In contrast, Minnesota law “does not expressly impose” a three-year statute of limitations on survival actions.  See id. at 13.  But, it appears, Judge Feinerman does.  Due to their “inexcusable and inexplicable delay” in seeking appointment as trustees, the Boogaards “forfeited” their ability to save their survival claims by doing so now.  See id.  According to the court, the Boogaards “were alerted to the trustee issue three years ago,” when the NHL first argued that their claims should fail because they had not been appointed as trustees.  See id. (emphasis in original).  Therefore, more than six years after their son’s death, and three years after the NHL raised the trustee issue, it was too late for the Boogaards to start afresh.  See id.

In any event, the court held that the Boogaards’ claims would also be defeated on separate grounds.  See id.  The Minnesota statute provides for survival-based actions “only where the person thereafter dies from a cause unrelated to those injuries.”  Id.  The NHL argued, and the court agreed, that the survival claims could not proceed because the complaint alleged that the NHL’s wrongful acts affirmatively caused Boogaard’s death.  See id. at 13–14.  In other words, “those acts are the antithesis of acts that are ‘unrelated’ to his injuries.”  Id. at 14.  Finally, for posterity, the court added that the Boogaards’ claims would fail no matter which state’s law applied.  See id.  Because the Boogaards “utterly and inextricably” failed to address the NHL’s argument that the complaint failed to state a claim for negligence or negligent misrepresentation, they forfeited those claims as well.  See id. at 14–15.

On June 30, 2017, the Boogaards filed a notice of appeal to the Seventh Circuit.

Takeaways

Read carefully.  Read very carefully.  For want of a close reading of the governing statute, the court dismissed the complaint on not one, not two, but three independent grounds.  First, the Boogaards’ lawyers failed to realize that, under Minnesota’s wrongful death statute, the court must appoint a trustee within three years.  Second, they failed to notice that the same statute only allows survival actions where cause of death is unrelated to the claimed injuries.  Look, it’s entirely possible that the court’s decision to apply Minnesota law took the lawyers by surprise, but it really shouldn’t have—Minnesota was where, among other things, their clients lived and the death occurred.  At the very least, they should have at least considered, and prepared for, that potential outcome.  Third, they failed to address—and therefore conceded—the NHL’s 12(b)(6) arguments.  As a result, the court never even had to consider the strength of the Boogaards’ allegations.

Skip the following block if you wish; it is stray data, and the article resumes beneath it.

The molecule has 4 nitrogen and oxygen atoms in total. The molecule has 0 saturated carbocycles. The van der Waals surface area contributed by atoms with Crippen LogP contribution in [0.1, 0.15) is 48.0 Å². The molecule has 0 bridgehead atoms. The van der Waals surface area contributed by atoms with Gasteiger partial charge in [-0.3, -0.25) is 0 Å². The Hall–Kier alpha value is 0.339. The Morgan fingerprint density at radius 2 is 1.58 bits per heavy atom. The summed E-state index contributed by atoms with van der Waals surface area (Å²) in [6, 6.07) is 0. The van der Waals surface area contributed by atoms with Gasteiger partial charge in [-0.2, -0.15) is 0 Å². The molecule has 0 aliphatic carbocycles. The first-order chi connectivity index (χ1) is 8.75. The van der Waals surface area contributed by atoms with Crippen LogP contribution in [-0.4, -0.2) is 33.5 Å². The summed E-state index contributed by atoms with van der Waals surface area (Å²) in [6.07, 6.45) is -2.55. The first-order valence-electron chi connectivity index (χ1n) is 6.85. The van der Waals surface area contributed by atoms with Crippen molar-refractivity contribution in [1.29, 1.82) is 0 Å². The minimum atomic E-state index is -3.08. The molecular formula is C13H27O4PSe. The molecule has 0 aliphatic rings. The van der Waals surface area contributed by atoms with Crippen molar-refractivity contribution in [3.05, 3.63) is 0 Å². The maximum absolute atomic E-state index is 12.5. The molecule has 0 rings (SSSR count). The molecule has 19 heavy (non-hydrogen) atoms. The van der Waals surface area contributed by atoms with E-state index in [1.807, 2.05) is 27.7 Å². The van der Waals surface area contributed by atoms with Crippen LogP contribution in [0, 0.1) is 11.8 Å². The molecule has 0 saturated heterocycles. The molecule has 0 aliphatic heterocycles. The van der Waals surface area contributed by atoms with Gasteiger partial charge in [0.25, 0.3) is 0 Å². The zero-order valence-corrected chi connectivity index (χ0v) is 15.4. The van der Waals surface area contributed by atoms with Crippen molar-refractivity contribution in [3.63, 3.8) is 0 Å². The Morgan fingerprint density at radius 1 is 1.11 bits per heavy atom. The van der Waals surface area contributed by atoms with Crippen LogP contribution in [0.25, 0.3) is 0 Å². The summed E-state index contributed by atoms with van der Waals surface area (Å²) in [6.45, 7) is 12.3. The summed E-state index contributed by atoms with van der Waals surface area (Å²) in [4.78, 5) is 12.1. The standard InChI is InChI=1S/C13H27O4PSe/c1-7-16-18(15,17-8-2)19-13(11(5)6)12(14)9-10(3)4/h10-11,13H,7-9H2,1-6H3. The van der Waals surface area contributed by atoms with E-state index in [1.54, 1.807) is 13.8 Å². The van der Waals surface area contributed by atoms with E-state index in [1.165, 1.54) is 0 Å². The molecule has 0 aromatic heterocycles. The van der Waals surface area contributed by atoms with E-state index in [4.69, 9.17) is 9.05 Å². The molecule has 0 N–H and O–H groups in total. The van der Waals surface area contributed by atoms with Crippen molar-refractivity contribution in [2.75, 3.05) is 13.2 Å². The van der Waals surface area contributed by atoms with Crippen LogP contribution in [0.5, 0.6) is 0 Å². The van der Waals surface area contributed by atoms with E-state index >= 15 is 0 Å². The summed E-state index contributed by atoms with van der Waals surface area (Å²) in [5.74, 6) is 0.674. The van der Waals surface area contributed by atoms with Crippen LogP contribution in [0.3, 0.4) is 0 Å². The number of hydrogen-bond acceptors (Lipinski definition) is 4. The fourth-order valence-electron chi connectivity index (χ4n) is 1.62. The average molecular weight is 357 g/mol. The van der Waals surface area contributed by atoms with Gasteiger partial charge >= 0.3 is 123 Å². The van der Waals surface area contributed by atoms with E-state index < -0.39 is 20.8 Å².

Each of these errors might have been avoided with a careful reading of the statute and you might have read a very different article—especially given Judge Feinerman’s full-throated warning that the opinion “should not be read to commend how the NHL handled Boogaard’s particular circumstances” or those of other NHL players who’ve suffered injuries from on-ice play over the years.  Id. at 20.

We’ll keep an eye on the Boogards’ appeal here at the Monitor.